The maximum number of workers are Ten.

    For more information, click here.

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  • What is the way in which maximum permissible non-public shareholding has been derived?

    Maximum permissible non-public shareholding is derived based on the minimum public shareholding requirement under the Securities Contracts (Regulations) Rules 1957 (SCRR). Rule 19A of SCRR requires all listed companies (other than public sector companies) to maintain public shareholding of at least 25% of share capital of the company. Thus, by deduction, the maximum number of shares which can be held by promoters i.e. maximum permissible non-public shareholding in a listed company (other than public sector companies) is 75% of the share capital.

    For more information, click here.

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  • What does the term combination mean under mergers and acquisitions?

    Any Merger or Amalgamation that meets the below threshold limits is considered as combination:

    1. Enterprise Level
      1. India : Assets > Rs 2,000 cr. Or Turnover > Rs. 6,000 Cr
      2. Worldwide (India component) : Assets > $ 1Bn with Rs. 1000 cr in India Or Turnover > $ 3Bn with Rs. 3,000 Cr in India
    2. Group Level
      1. India: Assets > Rs 8,000 cr. Or Turnover > Rs. 24,000 Cr
      2. Worldwide (India Component): Assets > $ 4Bn with Rs. 1000 cr in India Or Turnover > $ 12Bn with Rs. 3,000 Cr in India

                For more information, click here.  

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  • What is the meaning of a voluntary open offer?

    A voluntary open offer under Regulation 6, is an offer made by a person who himself or through persons acting in concert, if any, holds 25% or more shares or voting rights in the target company but less than the maximum permissible non-public shareholding limit.

    For more information, click here.

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  • Does one need to notify CCI in case they are acquiring less than 25% of equity shares of a listed company from a secondary market?

    The acquisition of up to 25% shares where the acquirer does not acquire control and the acquisition is solely as an investment or in ordinary course of business, need not normally be notified to the CCI for prior approval.

    For more information, click here.

     

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  • Do all acquisitions of shares in excess of the prescribed limits and/or control lead to an open offer?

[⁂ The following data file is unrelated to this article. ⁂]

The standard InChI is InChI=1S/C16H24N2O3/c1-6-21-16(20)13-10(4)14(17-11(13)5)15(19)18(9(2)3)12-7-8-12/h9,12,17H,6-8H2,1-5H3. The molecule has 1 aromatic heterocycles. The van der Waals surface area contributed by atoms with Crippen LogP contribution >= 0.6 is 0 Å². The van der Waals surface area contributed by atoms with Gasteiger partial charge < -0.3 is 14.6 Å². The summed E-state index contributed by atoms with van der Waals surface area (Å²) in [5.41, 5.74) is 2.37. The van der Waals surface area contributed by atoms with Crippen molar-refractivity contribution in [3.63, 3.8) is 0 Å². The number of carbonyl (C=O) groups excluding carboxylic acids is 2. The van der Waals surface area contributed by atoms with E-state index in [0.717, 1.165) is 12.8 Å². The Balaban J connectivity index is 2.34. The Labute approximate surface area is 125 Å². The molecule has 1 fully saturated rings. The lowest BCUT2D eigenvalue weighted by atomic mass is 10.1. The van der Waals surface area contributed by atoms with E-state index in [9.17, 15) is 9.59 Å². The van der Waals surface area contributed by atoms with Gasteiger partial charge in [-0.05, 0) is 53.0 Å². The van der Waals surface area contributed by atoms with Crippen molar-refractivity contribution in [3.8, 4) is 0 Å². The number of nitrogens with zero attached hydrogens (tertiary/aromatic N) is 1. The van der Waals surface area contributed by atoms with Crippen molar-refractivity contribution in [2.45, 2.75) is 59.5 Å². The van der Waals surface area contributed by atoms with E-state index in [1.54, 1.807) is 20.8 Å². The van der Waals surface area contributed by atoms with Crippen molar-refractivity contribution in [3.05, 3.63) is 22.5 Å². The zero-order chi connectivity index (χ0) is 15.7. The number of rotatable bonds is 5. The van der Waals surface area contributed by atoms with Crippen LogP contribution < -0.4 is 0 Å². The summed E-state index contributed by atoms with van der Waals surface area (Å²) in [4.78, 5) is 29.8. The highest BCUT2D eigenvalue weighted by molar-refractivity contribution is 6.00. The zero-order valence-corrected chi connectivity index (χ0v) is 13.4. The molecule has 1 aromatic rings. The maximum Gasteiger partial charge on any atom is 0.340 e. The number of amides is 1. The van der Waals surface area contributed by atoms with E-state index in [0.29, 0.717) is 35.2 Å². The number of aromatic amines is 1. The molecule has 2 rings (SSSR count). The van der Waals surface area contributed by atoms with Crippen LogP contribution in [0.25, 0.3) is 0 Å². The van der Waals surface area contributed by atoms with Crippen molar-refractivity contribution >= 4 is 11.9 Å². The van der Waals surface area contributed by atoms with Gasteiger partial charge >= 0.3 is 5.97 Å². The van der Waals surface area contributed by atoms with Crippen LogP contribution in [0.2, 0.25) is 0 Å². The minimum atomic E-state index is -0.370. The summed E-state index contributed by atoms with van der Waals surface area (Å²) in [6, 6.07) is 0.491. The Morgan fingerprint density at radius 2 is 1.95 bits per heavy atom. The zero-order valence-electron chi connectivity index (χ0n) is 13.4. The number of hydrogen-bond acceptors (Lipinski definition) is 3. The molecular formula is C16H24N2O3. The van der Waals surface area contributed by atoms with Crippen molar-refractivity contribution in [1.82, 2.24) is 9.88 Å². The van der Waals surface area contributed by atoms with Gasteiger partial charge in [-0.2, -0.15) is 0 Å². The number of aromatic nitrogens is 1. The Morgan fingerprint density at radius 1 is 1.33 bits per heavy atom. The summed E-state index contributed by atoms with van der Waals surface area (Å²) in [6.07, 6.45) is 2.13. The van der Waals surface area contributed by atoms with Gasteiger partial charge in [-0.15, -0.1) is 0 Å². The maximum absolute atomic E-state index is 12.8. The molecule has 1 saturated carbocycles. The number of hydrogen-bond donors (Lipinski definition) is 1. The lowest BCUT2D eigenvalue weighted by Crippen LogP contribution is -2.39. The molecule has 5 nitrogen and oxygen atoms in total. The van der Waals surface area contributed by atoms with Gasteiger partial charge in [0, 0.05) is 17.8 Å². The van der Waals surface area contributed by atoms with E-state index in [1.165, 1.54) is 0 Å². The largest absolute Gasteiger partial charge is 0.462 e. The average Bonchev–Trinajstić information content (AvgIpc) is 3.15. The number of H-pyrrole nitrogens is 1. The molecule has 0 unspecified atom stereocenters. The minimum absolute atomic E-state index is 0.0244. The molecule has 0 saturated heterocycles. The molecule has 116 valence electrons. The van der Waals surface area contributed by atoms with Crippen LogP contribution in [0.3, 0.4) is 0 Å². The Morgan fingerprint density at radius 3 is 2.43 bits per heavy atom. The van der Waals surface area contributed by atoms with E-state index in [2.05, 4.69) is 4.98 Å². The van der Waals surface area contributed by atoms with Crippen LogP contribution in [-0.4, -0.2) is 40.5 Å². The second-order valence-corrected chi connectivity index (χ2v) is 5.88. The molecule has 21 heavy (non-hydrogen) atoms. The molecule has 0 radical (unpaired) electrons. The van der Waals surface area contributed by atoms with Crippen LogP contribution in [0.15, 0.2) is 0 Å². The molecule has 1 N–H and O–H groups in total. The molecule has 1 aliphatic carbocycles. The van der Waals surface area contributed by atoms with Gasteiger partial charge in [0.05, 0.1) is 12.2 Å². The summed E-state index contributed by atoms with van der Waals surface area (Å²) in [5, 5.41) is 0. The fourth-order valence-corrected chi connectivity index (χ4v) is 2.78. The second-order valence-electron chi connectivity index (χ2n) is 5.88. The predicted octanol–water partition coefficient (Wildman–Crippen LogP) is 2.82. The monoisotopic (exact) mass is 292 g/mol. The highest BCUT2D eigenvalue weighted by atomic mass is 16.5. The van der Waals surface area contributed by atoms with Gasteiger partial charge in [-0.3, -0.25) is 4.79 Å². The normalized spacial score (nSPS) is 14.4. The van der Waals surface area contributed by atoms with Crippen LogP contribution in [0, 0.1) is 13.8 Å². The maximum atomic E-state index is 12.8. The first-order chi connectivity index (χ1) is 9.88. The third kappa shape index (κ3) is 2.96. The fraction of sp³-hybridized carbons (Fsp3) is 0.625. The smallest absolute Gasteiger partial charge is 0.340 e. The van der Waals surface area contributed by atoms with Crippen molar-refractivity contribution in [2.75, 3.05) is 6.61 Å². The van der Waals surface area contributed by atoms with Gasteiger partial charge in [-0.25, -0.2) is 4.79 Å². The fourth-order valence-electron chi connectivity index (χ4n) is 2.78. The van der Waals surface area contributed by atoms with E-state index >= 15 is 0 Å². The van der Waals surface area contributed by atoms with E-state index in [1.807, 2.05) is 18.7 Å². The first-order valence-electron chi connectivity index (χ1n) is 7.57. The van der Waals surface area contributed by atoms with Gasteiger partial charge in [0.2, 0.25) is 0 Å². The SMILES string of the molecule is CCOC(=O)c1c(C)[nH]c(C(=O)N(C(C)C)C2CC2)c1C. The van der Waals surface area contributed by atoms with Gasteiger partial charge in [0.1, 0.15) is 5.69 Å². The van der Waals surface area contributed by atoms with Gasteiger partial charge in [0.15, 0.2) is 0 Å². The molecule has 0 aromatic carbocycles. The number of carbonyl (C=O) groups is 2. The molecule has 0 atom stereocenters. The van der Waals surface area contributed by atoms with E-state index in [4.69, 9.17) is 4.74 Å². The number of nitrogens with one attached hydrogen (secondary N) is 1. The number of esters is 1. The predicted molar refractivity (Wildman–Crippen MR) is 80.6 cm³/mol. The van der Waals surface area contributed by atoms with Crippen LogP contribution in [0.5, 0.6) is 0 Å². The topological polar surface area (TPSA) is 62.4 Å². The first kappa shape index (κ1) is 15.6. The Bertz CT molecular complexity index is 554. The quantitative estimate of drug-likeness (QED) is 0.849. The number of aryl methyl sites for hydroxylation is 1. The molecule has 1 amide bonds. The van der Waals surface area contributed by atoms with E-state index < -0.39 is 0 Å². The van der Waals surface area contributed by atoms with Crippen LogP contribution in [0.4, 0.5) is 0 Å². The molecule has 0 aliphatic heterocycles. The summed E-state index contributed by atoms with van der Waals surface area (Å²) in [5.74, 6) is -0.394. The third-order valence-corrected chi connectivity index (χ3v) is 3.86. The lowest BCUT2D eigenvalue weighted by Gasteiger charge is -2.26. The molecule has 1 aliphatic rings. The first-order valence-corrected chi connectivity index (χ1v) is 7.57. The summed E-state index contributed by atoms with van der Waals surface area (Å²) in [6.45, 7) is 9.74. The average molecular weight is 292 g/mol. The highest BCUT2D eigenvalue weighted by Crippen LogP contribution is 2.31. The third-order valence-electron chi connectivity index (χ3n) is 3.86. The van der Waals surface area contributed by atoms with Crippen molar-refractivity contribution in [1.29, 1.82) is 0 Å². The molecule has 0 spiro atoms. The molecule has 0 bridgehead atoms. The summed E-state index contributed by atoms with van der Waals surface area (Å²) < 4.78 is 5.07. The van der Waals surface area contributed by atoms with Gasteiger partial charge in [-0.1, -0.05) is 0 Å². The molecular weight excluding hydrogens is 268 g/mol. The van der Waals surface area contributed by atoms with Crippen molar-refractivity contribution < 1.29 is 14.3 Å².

No, in respect of certain acquisitions, SAST Regulations, 2011 provide exemption from the requirements of making an open offer, subject to certain conditions being fulfilled. For example, acquisition pursuant to inter- se transfer of shares between certain categories of shareholders, acquisition in the ordinary course of business by entities like underwriter registered with SEBI, stock brokers, merchant bankers acting as stabilizing agent, Scheduled Commercial Bank (SCB), acting as an escrow agent, etc.

    For further details please access following link. 

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  • What are the applicable competition laws/rules/regulations in respect of merger, amalgamations and acquisition transactions?

    Following statutory provisions apply to mergers, amalgamations and acquisitions from competition law perspective:
    1) Competition Act, 2002.
    2) The Competition Commission of India (Procedure in regard to the transaction of business relating to combinations) Regulations, 2011.
    3) The Competition Commission of India (General) Regulations, 2009:
    i) Notification No. S.O. 93(E) dated January 8, 2013
    ii) Notification No. S.O. 673(E) dated March 4, 2016
    iii) Notification No. S.O. 674(E) dated March 4, 2016
    iv) Notification No. S.O. 675(E) dated March 4, 2016
    v) Notification No. S.O. 988(E) dated March 29, 2017
    vi) Notification No. S.O. 2039(E) dated June 29, 2017
    For further details please access following link.

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  • What is the validity of an open offer?

    Ten days

    For more information, click here

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  • What are the important regulations pertaining to mergers and acquisitions in India?

    The key laws governing M&A in India are:

    • Companies Act, 1956 and 2013
    • Income Tax Act, 1961
    • Competition Act, 2002
    • Foreign Exchange Management Act.

    The key regulations governing M&A in India are:

    • Securities and Exchange Board of India (SEBI)
    • Takeover code of SEBI.
    • Reserve Bank of India.
    • Competition Commission of India.

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  • What does the minimum level of acceptance mean under Sebi takeover code?

    'Minimum level of acceptance’ implies minimum number of shares which the acquirer desires under the said conditional offer. If the number of shares validly tendered in the conditional offer are less than the minimum level of acceptance stipulated by the acquirer, then the acquirer is not bound to accept any shares under the offer.

    For more information, click here.